Financial services giant Fidelity is making tremendous progress into the world of cryptocurrency. The 72-year-old firm announced on Monday,  it will be launching a separate company, named Fidelity Digital Asset Services. The new company will handle cryptocurrency custody and trade execution for institutional investors.

“Our goal is to make digitally native assets, such as bitcoin, more accessible to investors,” Fidelity Investments Chairman and CEO Abigail Johnson said. “We expect to continue investing and experimenting, over the long-term, with ways to make this emerging asset class easier for our clients to understand and use.”

Head of Fidelity Digital Assets Tom Jessop said the company’s ideas of commercializing a standalone crypto company started in the middle of last year. Fidelity Digital Asset’s services are currently only available to institutions, including hedge funds, endowments and family offices, while the retail investor is unavailable.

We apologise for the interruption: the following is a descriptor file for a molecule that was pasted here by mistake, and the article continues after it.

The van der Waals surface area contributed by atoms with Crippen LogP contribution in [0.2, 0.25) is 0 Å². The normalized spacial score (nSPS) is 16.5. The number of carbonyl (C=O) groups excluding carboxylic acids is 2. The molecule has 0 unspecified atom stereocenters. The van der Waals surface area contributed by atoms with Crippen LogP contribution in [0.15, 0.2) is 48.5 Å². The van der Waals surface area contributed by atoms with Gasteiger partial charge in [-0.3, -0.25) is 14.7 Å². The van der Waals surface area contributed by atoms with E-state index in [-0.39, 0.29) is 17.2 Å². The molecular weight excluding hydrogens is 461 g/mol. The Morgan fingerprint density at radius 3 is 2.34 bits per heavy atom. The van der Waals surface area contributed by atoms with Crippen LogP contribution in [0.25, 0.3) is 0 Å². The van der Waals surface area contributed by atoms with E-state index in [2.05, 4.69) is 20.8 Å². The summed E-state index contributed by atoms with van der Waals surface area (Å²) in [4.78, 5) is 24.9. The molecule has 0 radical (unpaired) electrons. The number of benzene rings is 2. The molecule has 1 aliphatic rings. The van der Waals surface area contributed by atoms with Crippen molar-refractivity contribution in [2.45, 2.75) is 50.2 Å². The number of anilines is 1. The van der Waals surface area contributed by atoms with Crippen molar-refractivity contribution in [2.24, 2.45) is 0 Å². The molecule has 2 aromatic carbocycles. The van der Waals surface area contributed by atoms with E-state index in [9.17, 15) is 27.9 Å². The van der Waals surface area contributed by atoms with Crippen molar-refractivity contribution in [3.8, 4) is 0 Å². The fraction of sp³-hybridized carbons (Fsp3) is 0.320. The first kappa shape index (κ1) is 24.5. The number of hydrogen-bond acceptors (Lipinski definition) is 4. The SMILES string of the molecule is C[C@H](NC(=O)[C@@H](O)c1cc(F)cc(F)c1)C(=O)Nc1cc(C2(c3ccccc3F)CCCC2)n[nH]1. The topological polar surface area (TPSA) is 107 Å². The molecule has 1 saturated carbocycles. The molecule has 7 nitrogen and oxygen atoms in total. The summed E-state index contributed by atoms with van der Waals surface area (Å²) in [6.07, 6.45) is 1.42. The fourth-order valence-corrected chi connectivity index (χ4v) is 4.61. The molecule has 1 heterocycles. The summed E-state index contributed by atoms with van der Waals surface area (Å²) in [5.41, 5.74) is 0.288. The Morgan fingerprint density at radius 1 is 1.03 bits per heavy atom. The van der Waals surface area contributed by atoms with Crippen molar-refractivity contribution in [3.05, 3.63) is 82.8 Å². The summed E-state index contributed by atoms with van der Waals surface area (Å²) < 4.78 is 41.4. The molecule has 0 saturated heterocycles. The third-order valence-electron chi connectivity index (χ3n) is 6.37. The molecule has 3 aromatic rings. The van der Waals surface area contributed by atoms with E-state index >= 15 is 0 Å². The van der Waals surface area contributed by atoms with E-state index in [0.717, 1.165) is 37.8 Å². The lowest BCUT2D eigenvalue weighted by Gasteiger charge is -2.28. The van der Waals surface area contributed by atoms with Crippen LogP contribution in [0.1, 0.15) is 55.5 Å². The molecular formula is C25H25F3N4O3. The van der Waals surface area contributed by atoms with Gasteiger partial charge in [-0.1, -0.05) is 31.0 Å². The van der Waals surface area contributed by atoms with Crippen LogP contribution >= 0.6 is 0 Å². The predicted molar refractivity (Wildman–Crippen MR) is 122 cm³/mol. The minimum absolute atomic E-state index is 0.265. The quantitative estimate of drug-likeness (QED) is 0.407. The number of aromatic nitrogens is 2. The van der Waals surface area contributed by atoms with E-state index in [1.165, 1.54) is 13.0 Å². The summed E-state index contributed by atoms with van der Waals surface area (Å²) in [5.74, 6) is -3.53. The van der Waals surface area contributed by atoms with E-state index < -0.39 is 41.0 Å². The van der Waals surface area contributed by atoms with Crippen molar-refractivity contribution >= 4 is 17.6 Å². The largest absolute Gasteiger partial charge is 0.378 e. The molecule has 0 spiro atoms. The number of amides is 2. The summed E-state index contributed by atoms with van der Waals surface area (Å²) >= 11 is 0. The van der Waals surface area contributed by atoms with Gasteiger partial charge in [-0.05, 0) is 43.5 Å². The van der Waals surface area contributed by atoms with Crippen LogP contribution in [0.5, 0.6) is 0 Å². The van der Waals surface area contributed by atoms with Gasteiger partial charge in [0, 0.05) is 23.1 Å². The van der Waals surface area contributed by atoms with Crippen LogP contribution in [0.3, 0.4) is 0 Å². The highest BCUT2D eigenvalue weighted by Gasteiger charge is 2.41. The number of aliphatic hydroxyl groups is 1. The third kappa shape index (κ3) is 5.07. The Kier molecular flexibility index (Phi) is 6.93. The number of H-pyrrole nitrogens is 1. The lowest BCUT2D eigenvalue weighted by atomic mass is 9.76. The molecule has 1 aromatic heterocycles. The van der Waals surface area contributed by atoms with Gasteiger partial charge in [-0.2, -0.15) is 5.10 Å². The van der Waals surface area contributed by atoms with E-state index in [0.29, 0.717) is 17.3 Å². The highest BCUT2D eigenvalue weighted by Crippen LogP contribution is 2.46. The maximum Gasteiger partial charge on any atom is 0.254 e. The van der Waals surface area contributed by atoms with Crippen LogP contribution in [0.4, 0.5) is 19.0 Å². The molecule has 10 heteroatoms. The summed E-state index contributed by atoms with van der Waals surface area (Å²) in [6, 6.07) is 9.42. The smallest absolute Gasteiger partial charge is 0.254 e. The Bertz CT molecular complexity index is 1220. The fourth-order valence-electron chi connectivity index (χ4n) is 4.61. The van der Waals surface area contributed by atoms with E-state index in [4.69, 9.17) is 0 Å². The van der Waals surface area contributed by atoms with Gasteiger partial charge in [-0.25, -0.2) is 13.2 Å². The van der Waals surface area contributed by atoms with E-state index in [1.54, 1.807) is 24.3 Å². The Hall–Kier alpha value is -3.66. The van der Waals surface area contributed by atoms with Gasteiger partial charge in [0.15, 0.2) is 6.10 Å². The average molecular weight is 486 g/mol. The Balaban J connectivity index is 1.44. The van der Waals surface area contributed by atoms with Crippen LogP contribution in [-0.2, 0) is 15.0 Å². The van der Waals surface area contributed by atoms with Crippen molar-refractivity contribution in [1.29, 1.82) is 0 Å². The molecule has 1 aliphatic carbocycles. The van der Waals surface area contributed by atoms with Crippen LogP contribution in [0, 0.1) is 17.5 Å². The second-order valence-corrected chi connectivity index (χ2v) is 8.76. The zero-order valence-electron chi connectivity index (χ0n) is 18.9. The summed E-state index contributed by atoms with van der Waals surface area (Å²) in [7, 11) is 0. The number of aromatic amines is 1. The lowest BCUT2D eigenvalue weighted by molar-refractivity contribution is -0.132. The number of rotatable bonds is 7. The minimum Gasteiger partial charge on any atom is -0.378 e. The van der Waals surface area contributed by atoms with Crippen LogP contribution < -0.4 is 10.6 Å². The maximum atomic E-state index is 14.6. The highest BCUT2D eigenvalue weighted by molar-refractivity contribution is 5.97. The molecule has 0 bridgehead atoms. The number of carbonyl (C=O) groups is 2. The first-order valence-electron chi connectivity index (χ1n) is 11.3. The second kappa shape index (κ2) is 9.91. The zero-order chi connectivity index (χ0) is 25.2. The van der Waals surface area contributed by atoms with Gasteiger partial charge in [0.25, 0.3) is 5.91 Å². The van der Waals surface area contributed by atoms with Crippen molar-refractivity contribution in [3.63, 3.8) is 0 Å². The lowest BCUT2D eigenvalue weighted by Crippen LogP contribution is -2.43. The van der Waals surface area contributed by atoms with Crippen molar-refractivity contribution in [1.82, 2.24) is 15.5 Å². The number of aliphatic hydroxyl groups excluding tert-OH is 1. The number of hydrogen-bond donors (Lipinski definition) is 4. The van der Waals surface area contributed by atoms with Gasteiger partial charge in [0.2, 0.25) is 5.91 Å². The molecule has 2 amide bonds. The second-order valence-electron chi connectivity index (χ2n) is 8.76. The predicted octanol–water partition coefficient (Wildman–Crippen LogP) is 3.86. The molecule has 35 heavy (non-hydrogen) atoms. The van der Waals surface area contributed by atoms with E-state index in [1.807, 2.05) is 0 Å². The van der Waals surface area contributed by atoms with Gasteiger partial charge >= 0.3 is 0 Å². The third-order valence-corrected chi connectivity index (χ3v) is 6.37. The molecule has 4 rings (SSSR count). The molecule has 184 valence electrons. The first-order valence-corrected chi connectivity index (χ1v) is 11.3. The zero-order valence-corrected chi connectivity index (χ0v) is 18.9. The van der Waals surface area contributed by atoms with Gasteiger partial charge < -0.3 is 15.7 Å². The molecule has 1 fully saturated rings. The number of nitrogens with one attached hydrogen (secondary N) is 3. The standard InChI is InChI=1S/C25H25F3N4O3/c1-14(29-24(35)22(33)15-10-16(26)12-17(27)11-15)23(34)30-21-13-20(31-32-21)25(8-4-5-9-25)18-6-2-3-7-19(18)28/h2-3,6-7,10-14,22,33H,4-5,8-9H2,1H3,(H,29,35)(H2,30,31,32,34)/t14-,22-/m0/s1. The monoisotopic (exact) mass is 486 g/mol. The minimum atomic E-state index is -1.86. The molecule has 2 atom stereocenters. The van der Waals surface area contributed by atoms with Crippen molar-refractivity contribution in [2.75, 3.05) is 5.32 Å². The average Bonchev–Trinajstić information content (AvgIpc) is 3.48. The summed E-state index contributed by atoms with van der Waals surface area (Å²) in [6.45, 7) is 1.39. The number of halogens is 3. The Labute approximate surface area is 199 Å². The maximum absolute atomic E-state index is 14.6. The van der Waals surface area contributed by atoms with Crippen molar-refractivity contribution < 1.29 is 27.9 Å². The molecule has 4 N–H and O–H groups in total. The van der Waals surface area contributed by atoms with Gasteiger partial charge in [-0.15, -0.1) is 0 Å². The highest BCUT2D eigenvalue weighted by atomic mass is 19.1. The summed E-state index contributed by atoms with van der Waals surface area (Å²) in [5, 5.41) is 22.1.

“We saw that there were certain things institutions needed that only a firm like Fidelity could provide,” Jessop told CNBC, adding that it already works with 13,000 institutional clients. “We’ve got some technology that we’ve repurposed from other parts of Fidelity — we can leverage all of the resources of a big organization.”

Fidelity is quite large and administers $7.2 trillion in customer assets, has 27 million customers, and spends $2.5 billion per year on technology. With its new company, it will be responsible for handling custody, or how to cautiously store digital assets.

“You might look at the crypto world and say, ‘Wow, is this a new thing?’ but we’ve been managing key materials for a long time,” Jessop said. “We took our learnings in how to run enterprise security, then through our exploration of bitcoin and some of the people we’ve hired, quickly developed some of the crypto native expertise and federated the two of those things.”

Other crypto companies such as Coinbase, Gemini (run by the Winklevoss twins), BitGo, Ledger and ItBit are also working towards similar solutions, while Japanese bank Nomura also announced plans in May to offer crypto custody.

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